It is a fundamental principle of franchising that the franchisor and franchisee are separate and (usually) independent legal and economic entities. In the event that the franchisee is liable towards its employees or customers, that liability does not pass up to the franchisor.
However, some cases in Spain, involving cosmetic and dental health franchises, have tested this principle. The High Court of Appeal of Malaga held that the franchisor of a cosmetic surgery clinic (Clínica Renacimiento) was liable for the actions of its franchisee (and their employees).
The case was about a patient who had undergone two liposuction surgeries, which did not go according to plan. The patient filed a civil claim against the franchisee, the franchisor and the insurance company.
At first instance, the judge ruled partially for the plaintiff and confirmed the liability of the franchisee and the insurance company but dismissed the claim against the franchisor. The plaintiff appealed the ruling and High Court of Malaga declared that the franchisor was liable for the actions of the franchisee's surgeon. According to the judgement, the franchisor was liable because it:
a) provided the medical techniques;
b) could inspect the quality of the service;
c) whilst the Franchisee chose to employ the surgeon, their employment had to be approved byt he franchisor; and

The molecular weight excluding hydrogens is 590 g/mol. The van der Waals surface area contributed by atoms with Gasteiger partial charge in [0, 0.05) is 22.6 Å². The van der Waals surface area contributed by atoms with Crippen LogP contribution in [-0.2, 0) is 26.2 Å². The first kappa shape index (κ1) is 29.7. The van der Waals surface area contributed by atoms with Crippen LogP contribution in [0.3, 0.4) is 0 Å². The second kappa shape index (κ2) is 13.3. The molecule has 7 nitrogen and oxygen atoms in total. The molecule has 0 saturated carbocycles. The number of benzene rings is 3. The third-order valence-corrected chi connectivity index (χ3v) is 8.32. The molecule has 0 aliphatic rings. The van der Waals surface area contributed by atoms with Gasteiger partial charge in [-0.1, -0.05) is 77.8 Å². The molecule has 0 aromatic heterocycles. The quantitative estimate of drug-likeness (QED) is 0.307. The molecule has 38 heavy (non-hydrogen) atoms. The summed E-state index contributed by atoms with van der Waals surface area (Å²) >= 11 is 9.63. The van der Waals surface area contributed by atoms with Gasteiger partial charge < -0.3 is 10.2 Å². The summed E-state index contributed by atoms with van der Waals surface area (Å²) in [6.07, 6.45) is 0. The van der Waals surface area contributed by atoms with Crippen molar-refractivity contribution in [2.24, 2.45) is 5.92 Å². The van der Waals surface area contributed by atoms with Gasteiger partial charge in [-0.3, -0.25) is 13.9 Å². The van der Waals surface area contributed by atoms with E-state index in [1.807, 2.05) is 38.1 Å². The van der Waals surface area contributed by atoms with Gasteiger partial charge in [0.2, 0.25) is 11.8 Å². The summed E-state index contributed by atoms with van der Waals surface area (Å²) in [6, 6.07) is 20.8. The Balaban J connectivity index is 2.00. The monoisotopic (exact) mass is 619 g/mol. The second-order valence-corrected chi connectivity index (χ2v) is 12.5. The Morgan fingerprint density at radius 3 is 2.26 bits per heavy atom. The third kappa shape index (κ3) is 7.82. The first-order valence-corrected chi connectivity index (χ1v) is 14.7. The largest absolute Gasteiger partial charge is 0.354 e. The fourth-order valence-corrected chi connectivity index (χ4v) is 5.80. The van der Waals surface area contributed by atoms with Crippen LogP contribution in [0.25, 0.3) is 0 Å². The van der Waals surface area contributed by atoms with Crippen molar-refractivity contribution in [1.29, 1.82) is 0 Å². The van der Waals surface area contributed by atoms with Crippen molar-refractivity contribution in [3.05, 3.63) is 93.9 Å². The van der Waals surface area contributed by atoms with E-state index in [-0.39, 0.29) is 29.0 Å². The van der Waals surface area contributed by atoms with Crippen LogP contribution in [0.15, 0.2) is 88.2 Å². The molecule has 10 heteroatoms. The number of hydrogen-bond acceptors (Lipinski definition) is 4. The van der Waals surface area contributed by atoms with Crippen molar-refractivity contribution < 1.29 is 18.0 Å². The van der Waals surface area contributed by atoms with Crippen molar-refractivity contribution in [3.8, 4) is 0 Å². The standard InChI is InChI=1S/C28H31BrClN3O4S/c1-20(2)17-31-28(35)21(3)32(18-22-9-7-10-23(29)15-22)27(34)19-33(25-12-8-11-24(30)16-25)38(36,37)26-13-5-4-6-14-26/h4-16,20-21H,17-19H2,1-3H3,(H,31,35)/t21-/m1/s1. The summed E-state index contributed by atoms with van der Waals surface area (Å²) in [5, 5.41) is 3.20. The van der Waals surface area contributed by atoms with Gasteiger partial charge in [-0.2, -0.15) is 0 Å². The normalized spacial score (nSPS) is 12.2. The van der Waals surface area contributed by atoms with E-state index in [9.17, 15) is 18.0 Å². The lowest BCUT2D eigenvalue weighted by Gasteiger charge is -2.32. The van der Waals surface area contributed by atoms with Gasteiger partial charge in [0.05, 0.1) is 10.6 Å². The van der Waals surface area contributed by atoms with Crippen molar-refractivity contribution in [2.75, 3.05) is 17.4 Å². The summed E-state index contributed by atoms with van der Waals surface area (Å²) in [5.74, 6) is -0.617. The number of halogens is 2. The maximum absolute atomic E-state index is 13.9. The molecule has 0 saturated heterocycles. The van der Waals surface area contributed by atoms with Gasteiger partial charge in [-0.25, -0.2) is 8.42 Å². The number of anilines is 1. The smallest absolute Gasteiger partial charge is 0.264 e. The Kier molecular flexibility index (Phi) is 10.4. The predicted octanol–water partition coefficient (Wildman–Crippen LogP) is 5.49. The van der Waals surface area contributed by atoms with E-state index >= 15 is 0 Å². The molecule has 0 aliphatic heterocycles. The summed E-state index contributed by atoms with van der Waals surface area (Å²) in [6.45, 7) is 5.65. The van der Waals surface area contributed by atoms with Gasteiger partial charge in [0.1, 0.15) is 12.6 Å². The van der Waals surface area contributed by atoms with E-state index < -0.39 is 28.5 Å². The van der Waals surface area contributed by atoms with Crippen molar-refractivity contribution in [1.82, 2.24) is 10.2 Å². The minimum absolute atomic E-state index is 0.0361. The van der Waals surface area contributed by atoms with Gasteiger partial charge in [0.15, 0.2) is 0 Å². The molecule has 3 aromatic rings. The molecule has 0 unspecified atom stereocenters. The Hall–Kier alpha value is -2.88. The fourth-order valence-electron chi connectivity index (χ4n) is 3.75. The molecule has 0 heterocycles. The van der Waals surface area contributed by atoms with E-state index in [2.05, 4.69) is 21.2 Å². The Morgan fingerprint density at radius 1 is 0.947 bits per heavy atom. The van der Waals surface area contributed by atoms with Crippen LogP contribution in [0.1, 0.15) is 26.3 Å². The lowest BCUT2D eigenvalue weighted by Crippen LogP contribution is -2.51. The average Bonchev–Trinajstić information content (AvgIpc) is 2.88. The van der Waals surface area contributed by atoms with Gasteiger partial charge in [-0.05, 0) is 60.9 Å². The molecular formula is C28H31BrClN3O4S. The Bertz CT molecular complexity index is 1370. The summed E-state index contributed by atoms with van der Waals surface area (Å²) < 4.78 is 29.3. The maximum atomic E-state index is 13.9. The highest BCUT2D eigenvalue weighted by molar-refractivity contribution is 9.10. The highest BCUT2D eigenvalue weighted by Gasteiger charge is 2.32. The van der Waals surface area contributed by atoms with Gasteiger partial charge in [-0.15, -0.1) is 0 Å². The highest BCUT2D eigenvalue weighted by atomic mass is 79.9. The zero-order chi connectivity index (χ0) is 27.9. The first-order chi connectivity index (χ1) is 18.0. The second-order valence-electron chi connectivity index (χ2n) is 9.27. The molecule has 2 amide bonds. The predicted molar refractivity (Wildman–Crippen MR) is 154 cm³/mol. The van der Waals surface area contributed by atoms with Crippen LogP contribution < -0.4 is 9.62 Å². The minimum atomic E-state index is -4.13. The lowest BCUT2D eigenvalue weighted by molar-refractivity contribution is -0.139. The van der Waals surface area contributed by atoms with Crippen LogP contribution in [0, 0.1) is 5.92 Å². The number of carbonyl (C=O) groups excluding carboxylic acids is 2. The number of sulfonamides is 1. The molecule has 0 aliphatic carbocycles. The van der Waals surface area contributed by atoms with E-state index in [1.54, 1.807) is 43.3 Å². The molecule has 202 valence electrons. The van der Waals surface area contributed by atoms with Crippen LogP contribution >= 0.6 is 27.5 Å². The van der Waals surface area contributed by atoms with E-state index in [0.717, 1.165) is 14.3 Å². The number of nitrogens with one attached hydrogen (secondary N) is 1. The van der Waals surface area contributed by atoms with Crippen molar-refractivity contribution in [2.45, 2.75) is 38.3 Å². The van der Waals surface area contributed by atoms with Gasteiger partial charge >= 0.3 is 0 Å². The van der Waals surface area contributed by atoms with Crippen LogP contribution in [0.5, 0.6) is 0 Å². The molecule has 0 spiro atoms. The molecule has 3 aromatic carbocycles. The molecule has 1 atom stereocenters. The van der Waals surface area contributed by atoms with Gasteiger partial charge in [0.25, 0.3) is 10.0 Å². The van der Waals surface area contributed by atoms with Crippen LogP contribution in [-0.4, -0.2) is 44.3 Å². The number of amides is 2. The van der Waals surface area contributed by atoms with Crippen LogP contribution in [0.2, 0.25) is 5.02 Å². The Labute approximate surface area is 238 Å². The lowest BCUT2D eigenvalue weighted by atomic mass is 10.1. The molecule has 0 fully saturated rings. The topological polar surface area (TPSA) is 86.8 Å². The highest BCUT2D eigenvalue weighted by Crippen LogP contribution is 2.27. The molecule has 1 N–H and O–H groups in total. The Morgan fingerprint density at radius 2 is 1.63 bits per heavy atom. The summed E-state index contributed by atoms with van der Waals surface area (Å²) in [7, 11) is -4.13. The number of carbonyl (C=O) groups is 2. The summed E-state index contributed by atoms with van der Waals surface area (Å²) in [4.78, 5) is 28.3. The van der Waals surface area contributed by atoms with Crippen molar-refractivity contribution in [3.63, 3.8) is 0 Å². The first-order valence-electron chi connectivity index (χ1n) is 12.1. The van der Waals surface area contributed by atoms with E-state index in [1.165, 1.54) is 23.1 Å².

d) the surgeon had attended training provided by the franchisor.
The judgment was upheld by the Supreme Court, which declared “the doctor did not act in terms of full autonomy and independence but in subordination or dependence of the Franchisor who imposed his policy rules and quality of the products and services”.
The second case was heard at the High Court in Las Palmas. The matter related to a dental care franchise and once again, the franchisor was held liable due to the level of control exerted over the dentist, who was employed by the franchisee.
Finally, High Court of Valencia also held that a franchisor was liable for the negligence of a franchisee because the consumer thought he was entering into an agreement with the Franchisor. It was a term of the relationship between the franchisor and the franchisee that the franchisee could not terminate a consumer contract without the express consent of the franchisor. In this case, the Court held that the franchisor was using the franchisee company as means to avoid any responsibility to the consumer.
To date, these cases have been limited to the cosmetic surgery and dental health sectors, but they serve as a warning to any franchisor that it should be wary of the extent to which it exerts control over its franchisees. The temptation to micro-manage franchisees is understandable, given that the franchisor has a vested interest in maintaining the integrity of the brand and reputation of the system, however there is a line and once crossed, a franchisor might find itself liable for the acts of it franchisees and their employees. .
This is a live issue in other jurisdictions such as the US, Canada and Australia, where the principle of joint employer liability has been litigated, so franchisors should carry out a thorough check of their agreements and practices to ensure that the right balance is being struck.
For more information on this topic, please contact Cristina Ruiz de Alda or Jordi Ruiz de Villa.
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